Saturday, February 18, 2006

Free Percussion

Monday I saw the Juilliard Percussion Ensemble perform a free concert titled "Rhythm and Process" at Alice Tully Hall. I never knew how much I liked percussion until last May, when K and I saw Evelyn Glennie and Steven Schick in LA. I wrote about it then, back when I was a better blogger.

I loved the Juilliard show. The pieces were varied, the young players were amazing, and two hours of hypnotic rhythms hit me like a ctrl-alt-del. Among the highlights: Lukas Ligeti's "Pattern Transformation" (written when he was 16!) and the closer, Wolfgang Rihm's "Tutuguri VI," a powerful half hour or so of six people whanging away at bass drums, gongs, tom-toms, and wood blocks the size of a dishwasher and a hot tub.

Midway through, an elderly couple decided to leave. They apparently didn't think much of the music or the audience either, for they chatted loudly while inching down the aisle. Had the percussion been nonstop, noone would have noticed, but Rihm wrote a lot of silence between the thunder. And it was in these gaps that the hall filled with the loud gabbling of a senior moment. They looked the part, too, classic "longhairs." He wore horn-rimmed glasses and a black beret over stringy gray locks, and her coat was a cheery faded pink. They eventually made their way out, and Gotterdammerung regained its power.

By the cataclysmic end, after about ten minutes of mind-altering, pounding violence, all six percs laid down their mallets and started whooshing and shushing cymbals together. Foreshadowing the likelihood that, for all their versatility and power, they'll spend the lion's share of their careers waiting 40 minutes a night to smack a pair of brass plates together.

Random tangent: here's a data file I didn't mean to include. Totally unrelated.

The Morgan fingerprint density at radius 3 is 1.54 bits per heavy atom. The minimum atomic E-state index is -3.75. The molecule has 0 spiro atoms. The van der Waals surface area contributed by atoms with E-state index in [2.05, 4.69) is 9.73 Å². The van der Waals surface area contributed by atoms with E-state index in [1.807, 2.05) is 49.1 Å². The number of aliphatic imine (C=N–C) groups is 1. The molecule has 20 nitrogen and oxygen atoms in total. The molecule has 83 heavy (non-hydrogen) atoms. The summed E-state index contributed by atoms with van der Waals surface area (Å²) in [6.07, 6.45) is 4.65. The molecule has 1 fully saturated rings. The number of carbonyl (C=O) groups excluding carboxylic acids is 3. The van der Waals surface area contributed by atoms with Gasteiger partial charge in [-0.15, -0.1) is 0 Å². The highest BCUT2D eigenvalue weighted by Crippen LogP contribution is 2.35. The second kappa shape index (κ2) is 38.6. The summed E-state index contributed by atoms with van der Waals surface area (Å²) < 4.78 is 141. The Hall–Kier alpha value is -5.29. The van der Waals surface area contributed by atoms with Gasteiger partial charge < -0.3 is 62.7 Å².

Underground Music

As any subway rider knows, busking is everywhere these days. I've seen two Chinese guys on a single train platform coaxing howls from erhu's (a Chinese string instrument). The seven-man Peruvian panpipe ensemble is a commonplace now in the larger stations, as are the guy hitting buckets, the girl with a violin, Mr. Sax, and of course, the singing guitarist. Last night, changing trains at 34th Street, I heard an unfamiliar percussive blend in Herald Square's underground echo chamber. Source? Two graying guys playing hammered dulcimer, congas, and reindeer bell anklets. The crowd was thin and spread out -- keeping their distance -- but the upended drum case nearly brimmed with greenbacks. I walked past, stopped, listened, walked back, looked at the CDs, reached for a dollar, and then decided to buy a CD. I'm on a percussion jag, remember? The dulcimerist opened his eyes and asked if I needed change. I did. The music stopped as he found a ten and I thought again, as noted last August in these pages, "The very act of enjoying something destroys it."

The two guys, Paul and Marc Mueller, form the core of Mecca Bodega, and "Skin," the CD I bought, is their seventh. I'd seen their name associated with former Soul Coughing singer M. Doughty, who sang on the soundtrack they did for the HBO movie "Subway Stories." Mecca Bodega have played at Lincoln Center, they were onstage at the revived Woodstock in 1994, and they seem to hit the regional festival circuit pretty consistently, but there they were, two accomplished percussionists busking on a Friday night. The artist's life. Maybe they went to Juilliard.

I really should learn a trade.

Meanwhile, the CD is a winner. Parts are a little New Age-y for my tastes, but big tribal throwdowns balance out the yoga studio moments. You can order your own copy at the website and help keep these guys off the streets. Or out from under them.


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